What does the heart of a hunter look like?
For me, for any hunter, I assume, an hour spent in the woods is better than an hour spent anywhere else.
We live such busy, distracted lives.
But in this place, there is no rush. Time slows down. There is only the moment right in front of you. This is where I feel most like me. Here among the animals and the trees, there is no need to perform. I feel closer to God here than I do anywhere else. Small moments. Each one seen, heard, felt, and appreciated. Peace.
When I settled into my stand that October day, that feeling was what I was searching for.
The minutes seemed to tick by all day, my sanity slowly eroding with each one. Four-thirty couldn’t come soon enough. Being stuck home in quarantine with four kids is not for the faint of heart. By four fifteen, I was certain I wouldn’t survive hearing “Mom” one more time. I traded my yoga pants for camo and grabbed my bow. I kissed the kids goodbye and was already halfway to my stand by the time my husband pulled into the driveway.
It was an unseasonably warm October day, and the air hung still and thick. The mosquitoes were in full force. They had already proven themselves in the front yard where I had carved jack-o-lanterns with the kids earlier that afternoon. I brought along the thermacell to ward them off. I settled into the familiar stand, not expecting anything more than a couple of hours of peace and quiet.
As a new hunter last fall, this spot treated me well. I observed a bachelor group of bucks pass by at 75 yards during one of my first sits. Though they remained out of bow range, the adrenaline was like nothing I had ever felt before. I have been hooked ever since. The stand is nestled midway up a sloped hillside, veined with five-year-old logging cuts, on a 40-acre parcel of private land that only I hunt. Last season I saw deer with a dependable regularity traveling at midday down the upper logging cut to my west in the direction of Wild Goose Pond. Often, they would loop back to my east on a lower cut picking up acorns and nibbling at sapling beech trees as they went.
I had a fawn in range a few times and once a spike, but I never sent an arrow.
When September 15th rolled around this year, I was chomping at the bit to get back out to my “honey hole.” I had been slinging arrows and obsessing over deer hunting podcasts all summer. (Thanks for keeping me going Hunt Suburbia and Big Woods Bucks!) My bow was sighted in, I was ready!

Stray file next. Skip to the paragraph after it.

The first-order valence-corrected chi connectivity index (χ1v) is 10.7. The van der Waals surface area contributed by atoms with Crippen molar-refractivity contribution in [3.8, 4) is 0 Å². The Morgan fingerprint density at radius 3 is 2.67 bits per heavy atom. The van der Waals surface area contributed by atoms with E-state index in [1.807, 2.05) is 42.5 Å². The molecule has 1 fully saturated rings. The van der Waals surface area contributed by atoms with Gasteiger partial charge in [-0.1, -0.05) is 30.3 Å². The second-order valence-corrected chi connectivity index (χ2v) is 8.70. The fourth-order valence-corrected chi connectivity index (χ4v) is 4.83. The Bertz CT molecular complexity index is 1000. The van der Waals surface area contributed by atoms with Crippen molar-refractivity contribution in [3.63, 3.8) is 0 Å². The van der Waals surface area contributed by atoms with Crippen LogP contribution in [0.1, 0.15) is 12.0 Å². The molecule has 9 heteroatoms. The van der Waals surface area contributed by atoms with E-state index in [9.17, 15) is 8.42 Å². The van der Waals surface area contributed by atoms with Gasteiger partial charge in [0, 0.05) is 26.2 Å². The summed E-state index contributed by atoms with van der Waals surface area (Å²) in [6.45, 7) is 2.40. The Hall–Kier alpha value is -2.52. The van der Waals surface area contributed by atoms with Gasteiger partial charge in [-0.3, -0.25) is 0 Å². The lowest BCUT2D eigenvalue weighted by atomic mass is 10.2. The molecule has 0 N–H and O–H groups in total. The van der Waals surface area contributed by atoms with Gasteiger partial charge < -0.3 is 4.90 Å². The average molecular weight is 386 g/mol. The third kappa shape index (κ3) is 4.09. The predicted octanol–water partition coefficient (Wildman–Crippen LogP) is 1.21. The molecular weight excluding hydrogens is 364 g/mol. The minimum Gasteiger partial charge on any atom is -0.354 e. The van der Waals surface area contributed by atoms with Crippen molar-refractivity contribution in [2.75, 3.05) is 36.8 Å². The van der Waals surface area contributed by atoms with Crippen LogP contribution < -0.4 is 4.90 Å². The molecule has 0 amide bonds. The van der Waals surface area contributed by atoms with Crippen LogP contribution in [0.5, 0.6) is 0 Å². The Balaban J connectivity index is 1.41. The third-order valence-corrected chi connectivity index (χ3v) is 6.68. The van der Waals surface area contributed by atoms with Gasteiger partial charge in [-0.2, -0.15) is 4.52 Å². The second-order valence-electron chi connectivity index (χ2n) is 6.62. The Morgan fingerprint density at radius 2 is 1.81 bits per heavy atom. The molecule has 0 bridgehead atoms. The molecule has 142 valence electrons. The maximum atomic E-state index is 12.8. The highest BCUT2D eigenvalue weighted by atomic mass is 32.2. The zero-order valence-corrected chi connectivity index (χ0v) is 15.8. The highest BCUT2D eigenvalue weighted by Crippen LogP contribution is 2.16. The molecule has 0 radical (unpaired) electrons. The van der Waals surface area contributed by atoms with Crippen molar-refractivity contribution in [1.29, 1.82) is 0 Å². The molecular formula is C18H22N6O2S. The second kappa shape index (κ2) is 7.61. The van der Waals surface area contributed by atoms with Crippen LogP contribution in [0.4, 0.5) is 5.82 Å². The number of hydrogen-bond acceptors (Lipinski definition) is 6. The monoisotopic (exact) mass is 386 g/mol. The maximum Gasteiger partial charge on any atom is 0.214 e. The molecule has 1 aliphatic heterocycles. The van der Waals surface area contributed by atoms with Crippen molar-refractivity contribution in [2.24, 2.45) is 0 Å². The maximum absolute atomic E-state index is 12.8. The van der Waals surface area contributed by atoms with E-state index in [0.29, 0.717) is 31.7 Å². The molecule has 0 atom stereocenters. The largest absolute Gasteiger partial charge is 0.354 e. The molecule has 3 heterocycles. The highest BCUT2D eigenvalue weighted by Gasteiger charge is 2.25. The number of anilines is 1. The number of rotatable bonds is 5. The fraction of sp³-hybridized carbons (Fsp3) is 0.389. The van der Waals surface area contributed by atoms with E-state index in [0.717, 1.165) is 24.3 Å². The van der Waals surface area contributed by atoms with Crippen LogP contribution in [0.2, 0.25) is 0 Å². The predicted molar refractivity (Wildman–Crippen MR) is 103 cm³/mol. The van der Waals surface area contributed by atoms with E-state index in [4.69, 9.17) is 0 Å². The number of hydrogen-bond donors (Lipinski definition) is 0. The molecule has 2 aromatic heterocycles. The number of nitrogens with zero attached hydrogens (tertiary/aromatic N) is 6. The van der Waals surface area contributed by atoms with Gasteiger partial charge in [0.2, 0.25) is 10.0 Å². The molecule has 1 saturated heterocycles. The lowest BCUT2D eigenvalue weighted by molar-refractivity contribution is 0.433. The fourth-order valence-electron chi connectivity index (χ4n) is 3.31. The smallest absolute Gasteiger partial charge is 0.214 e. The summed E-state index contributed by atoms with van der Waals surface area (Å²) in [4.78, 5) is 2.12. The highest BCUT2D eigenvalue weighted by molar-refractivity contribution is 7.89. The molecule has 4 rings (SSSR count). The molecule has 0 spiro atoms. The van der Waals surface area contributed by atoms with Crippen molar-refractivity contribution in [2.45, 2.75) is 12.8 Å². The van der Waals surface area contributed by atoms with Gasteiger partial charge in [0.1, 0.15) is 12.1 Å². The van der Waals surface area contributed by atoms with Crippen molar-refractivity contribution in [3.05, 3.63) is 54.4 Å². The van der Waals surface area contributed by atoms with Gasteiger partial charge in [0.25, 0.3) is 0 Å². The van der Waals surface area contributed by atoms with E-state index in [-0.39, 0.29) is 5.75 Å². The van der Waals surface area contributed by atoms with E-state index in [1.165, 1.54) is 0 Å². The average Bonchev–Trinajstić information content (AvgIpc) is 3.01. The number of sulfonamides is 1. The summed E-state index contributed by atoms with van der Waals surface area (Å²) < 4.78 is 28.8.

But, as it so often goes for hunters in the northeast, I sat and waited and waited and sat- nothing. Hours turned to days and days to weeks. I saw no action. I can’t say that I wasn’t disappointed because I was. I was all in on this spot. I had other places to sit, but I expected this spot to be just as plentiful with deer as the year prior, but it didn’t seem to be the case.
So I made the decision to pivot. I began focusing my hunts on a more hopeful area a few miles down the road. My husband and I both hunt here, and he harvested a great doe during his second or third sit. But, my hunts remained more like bird watches.
I carefully hoist my bow up over the metal edge of my stand, promptly knocking an arrow as my husband had taught me. I hang the bow on the hanger at my left and attach the thermacell on the stands chair back behind me. Then quietly fold down the black canvas seat, I sink into it, slowly exhaling the day’s stress.
As it always does, if you sit still enough and quiet enough for long enough, the woods gradually come alive around me. Chipmunks and squirrels skitter about collecting the last acorns other morsels of food for the day hidden beneath a bed of damp leaves and fallen trees. The chirp of a lone cricket floats through the air, a fading song of summer. Yellows, oranges, and reds twirl gently to the ground. The chickadees have already turned in for the day. A crow cries at a startling volume directly above the rust-hued canopy. Momentarily distracted by the crow, I miss the first tentative movements of a large red-brown doe on the south end of the tree island that begins at the skirt of the invisible 20-yard line directly in front of my stand. She takes another step swishing her tail nonchalantly, and I am aware of her presence.
My breath catches. A deer! Finally, a deer!